Why does life mean anything? Our lives have meaning because we experience them – we are aware, each of us. That is where morality, ethics and all our values begin. Our ideas about right and wrong, good and evil, what we want and what we do not want, all begin with valuers – with us. I’m going out to clean…
Meditation for Thursday of Week 22 in the season of Growth
I arise early in the morning to work on this project. For a few hours, I am at my peak. Then, after a few hours thinking about the subject matter of these pages, my mind is no longer as fresh as it was earlier in the day. My organic brain provides me with the tools to compose this work but it also limits me by growing weary.
So I go outside to refresh myself with a little gardening. After a few hours of weeding or shoveling, my back hurts, and that is on a good day. Of course, I am among the lucky ones.
You get the idea.
World-renowned physicist Stephen Hawking became afflicted with amyotrophic lateral sclerosis (ALS) at the age of twenty-one but went on to author numerous scientific publications and make groundbreaking contributions to theoretical physics. Commenting on his disability, he writes:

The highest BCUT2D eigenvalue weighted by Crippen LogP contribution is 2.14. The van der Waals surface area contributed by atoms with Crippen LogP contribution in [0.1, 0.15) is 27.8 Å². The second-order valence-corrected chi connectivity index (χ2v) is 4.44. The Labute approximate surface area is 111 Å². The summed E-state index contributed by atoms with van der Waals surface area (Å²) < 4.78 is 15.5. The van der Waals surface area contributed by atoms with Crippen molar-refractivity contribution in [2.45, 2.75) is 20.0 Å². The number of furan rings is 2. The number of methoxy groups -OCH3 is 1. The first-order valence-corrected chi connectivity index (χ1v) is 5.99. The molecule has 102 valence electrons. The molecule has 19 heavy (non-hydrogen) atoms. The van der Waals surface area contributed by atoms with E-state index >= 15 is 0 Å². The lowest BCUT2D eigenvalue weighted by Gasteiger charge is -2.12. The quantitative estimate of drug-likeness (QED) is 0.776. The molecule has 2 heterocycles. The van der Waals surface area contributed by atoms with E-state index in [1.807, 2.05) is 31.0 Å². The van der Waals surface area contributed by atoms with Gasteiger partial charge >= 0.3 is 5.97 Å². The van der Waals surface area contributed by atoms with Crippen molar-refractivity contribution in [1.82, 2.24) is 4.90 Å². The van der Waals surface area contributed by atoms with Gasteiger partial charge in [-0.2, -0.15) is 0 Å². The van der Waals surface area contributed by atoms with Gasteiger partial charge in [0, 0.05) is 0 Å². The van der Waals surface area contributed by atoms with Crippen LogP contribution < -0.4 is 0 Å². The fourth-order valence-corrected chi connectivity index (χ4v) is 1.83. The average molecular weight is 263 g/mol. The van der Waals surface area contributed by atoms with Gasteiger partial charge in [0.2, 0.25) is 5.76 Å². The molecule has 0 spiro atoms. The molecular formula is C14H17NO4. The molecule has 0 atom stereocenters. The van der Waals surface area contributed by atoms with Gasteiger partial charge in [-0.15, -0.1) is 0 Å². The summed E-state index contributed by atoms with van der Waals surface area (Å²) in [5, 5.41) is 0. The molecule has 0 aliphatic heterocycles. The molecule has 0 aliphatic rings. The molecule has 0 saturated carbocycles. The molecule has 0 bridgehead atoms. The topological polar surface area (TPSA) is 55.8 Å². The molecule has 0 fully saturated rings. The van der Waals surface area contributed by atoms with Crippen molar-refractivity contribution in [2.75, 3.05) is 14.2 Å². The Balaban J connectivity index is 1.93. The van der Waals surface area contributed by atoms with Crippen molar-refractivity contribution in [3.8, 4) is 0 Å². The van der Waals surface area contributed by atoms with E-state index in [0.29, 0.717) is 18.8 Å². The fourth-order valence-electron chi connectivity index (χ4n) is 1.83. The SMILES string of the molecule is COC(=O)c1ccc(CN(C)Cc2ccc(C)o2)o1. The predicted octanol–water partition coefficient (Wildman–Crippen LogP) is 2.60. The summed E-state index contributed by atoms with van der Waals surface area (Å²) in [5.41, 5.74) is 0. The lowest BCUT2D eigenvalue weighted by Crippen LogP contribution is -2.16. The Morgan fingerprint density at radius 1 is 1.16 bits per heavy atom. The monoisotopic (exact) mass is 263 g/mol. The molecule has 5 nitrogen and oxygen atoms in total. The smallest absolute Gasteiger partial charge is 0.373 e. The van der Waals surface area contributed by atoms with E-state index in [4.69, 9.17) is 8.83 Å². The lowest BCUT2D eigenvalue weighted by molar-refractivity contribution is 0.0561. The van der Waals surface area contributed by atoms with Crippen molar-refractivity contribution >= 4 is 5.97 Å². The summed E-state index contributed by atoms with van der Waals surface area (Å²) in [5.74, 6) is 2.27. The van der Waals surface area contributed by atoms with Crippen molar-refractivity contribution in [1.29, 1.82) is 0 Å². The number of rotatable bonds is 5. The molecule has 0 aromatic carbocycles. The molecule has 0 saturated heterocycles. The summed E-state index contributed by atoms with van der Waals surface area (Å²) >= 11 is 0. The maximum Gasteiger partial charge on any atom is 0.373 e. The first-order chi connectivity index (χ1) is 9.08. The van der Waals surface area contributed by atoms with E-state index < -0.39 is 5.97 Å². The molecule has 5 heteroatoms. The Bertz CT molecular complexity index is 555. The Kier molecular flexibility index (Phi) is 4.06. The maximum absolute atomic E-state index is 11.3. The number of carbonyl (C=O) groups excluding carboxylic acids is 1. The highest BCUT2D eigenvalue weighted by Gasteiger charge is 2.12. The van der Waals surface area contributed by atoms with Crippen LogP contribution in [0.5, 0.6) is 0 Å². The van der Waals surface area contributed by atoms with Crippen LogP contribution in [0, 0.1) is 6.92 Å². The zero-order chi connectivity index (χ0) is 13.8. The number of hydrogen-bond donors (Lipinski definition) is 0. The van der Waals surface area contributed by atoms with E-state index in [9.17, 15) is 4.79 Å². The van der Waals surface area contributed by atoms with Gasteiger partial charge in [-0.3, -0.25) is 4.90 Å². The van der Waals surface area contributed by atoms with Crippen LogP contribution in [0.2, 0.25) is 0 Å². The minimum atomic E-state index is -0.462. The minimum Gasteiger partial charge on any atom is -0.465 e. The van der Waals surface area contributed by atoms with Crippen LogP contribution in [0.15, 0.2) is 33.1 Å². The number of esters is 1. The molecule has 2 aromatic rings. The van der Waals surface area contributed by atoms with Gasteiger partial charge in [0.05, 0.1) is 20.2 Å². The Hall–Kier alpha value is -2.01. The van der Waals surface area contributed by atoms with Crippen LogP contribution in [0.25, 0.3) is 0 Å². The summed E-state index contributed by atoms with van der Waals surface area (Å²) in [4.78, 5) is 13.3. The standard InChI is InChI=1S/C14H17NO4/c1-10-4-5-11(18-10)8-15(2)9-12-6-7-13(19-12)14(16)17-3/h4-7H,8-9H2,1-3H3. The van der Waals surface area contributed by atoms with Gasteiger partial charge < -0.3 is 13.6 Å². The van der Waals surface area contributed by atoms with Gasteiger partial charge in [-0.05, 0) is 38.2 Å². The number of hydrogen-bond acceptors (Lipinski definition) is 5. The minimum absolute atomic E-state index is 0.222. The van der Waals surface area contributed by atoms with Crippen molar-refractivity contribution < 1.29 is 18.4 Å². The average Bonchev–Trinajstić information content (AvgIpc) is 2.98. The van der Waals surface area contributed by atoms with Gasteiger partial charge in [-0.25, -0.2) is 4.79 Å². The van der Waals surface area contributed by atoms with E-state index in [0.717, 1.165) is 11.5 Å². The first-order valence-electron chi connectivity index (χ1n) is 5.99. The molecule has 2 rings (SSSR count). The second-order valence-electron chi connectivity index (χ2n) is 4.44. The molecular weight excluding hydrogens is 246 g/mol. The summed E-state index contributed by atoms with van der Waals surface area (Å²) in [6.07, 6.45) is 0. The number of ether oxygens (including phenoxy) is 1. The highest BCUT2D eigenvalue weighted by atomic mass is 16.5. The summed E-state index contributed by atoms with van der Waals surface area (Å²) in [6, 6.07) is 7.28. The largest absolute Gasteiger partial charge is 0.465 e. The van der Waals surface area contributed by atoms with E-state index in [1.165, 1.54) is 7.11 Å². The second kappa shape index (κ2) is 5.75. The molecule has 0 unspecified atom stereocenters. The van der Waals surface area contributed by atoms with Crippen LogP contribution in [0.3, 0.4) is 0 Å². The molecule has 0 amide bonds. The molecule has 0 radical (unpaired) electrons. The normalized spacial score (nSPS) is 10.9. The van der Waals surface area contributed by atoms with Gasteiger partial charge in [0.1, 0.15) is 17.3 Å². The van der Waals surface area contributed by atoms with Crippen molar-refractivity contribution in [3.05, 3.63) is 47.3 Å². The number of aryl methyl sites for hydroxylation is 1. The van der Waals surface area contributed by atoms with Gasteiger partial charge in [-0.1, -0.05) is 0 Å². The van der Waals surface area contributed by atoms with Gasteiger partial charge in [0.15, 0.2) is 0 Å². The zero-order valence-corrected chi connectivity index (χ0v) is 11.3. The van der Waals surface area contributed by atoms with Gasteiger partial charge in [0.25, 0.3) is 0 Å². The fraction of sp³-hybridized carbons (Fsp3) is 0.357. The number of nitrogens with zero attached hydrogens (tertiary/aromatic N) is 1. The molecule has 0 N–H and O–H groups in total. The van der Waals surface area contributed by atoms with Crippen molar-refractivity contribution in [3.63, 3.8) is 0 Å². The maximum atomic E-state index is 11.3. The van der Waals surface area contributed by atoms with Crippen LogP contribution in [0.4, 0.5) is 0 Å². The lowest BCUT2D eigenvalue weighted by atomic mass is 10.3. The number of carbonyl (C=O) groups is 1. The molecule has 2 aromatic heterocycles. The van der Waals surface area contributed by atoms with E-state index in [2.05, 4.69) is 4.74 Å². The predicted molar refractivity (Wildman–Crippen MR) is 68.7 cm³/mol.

I had been very bored with life. There had not seemed to be anything worth doing. But shortly after I came out of hospital, I dreamt that I was going to be executed. I suddenly realised that there were a lot of worthwhile things I could do if I were reprieved. Another dream, that I had several times, was that I would sacrifice my life to save others. After all, if I were going to die anyway, it might as well do some good. But I didn't die. In fact, although there was a cloud hanging over my future, I found, to my surprise, that I was enjoying life in the present more than before.
Biographies on Stephen Hawking:
- Kristine M. Larsen, Stephen Hawking: A Biography (Greenwood, 2005).
- Jane Hawking, Traveling to Infinity: My Life with Stephen (Alma Books, 2007).
I include books by Dr. Hawking under the heading of true narratives because they illustrate the ability of this exceptional man to do great work despite physical limitations.
- Stephen Hawking and Leonard Mlodinow, The Grand Design (Bantam, 2010).
- Stephen Hawking, A Brief History of Time (Bantam, 1998).
- Stephen Hawking, On the Shoulders of Giants: The Great Works of Physics and Astronomy (Running Press, 2002).
- Stephen Hawking, God Created the Integers: The Mathematical Breakthroughs that Changed History (Running Press, 2005).
- Stephen Hawking, A Stubbornly Persistent Illusion: The Essential Scientific Works of Albert Einstein (Running Press, 2007).
- Stephen Hawking, The Universe in a Nutshell (Bantam, 2001).
- Stephen Hawking, The Theory of Everything: The Origin and Fate of the Universe (Phoenix Books, 2006).